Amazon ad revenue now twice as big as Snap, Twitter, Roku and Pinterest combined

Amazon ad revenue now twice as big as Snap, Twitter, Roku and Pinterest combined

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The major growth in Amazon‘s advertising unit means its revenue contribution is now 2.4 times larger than Snap, Twitter, Roku and Pinterest combined, and it’s growing 1.7 times as quickly, according to Loop Capital. 

Amazon’s “Other” unit, which is primarily made up of advertising but also includes sales related to other service offerings, grew revenue a whopping 77% year-over-year to more than $6.9 billion in the first quarter, the company reported last month. And industry moves like Apple‘s recent software changes that make it easier for user to block advertisers from tracking them, look poised to add more fuel to Amazon’s growth.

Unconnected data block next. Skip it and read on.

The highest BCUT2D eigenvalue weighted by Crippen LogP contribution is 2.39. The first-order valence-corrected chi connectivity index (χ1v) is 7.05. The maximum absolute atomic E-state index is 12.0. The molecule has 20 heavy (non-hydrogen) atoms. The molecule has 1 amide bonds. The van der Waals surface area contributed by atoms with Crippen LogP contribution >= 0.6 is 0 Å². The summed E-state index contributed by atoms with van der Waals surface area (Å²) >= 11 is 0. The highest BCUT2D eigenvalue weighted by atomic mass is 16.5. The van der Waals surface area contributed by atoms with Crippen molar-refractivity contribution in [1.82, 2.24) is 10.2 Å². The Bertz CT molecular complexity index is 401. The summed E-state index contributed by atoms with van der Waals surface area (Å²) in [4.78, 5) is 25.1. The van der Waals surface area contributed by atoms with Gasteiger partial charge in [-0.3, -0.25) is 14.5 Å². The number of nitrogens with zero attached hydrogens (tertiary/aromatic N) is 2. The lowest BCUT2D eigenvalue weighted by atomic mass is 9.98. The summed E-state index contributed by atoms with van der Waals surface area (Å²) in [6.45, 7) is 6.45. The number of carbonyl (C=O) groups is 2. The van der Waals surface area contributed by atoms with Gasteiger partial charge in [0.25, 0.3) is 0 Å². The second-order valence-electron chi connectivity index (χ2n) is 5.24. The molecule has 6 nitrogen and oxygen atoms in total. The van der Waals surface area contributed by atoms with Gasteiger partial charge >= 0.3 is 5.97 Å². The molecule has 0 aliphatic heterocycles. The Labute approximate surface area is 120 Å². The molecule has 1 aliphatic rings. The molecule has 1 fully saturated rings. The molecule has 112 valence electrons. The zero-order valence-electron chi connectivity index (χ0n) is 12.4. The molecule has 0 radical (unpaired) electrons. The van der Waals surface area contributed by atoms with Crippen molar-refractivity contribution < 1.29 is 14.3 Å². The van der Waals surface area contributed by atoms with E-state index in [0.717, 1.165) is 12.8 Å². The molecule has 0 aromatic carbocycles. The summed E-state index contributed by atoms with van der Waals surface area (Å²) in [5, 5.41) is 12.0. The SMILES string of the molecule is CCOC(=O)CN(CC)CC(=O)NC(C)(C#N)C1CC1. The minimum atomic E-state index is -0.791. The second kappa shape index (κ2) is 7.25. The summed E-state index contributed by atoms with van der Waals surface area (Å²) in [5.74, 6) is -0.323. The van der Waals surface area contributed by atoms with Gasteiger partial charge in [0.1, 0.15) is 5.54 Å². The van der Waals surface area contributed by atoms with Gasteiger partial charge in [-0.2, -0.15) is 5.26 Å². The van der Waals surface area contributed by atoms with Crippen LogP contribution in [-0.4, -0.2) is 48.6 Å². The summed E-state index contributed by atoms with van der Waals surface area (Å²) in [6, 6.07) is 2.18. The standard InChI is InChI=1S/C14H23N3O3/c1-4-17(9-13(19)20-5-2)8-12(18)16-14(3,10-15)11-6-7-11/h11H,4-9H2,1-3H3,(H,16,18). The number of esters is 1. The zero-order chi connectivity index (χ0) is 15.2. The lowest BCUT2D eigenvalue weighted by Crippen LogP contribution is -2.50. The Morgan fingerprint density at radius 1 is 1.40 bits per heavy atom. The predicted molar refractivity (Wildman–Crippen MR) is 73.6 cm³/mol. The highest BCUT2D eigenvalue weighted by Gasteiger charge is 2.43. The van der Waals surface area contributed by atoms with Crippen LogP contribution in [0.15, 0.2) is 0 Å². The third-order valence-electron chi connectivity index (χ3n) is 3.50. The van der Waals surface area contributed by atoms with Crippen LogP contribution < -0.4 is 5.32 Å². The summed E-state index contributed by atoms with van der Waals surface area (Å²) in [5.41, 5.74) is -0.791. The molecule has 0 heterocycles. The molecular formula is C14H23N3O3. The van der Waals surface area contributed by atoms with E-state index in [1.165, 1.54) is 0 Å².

“Performance ads on the ecommerce sites fueled by Amazon’s high-intent traffic and unparalleled user insights are providing significant value for sellers and brands,” Loop Capital analysts wrote in the Monday note. 

They also cited the company’s presentation at the recent IAB NewFronts that discussed the company’s efforts in the streaming space. Amazon said early this month its ad-supported streaming video content now reaches more than 120 monthly users every month, driven by platforms like Twitch. 

“With Amazon’s technology, scale, device reach and connectivity to the consumer, we think these newer efforts are positioned to become a very significant contributor in a relatively short amount of time,” the analysts wrote. “Given the margin profile of digital advertising services at Internet scale, we think this is not being adequately reflected in the stock.”

Amazon generated $22.4 billion in ad revenue in the past 12 months, up 65% year-over-year, according to Loop. That was 2.4 times the $9.3 combined revenue total of middle-cap ad platforms Snap, Twitter, Roku and Pinterest, which grew by 38% over that same timeframe. 

Amazon is nearing a deal to acquire MGM Studios, the co-owner of the James Bond franchise and other film and TV series, for between $8.5 billion and $9 billion, CNBC reported Monday. A transaction could be announced as soon as Tuesday.

— CNBC’s Michael Bloom contributed reporting. 

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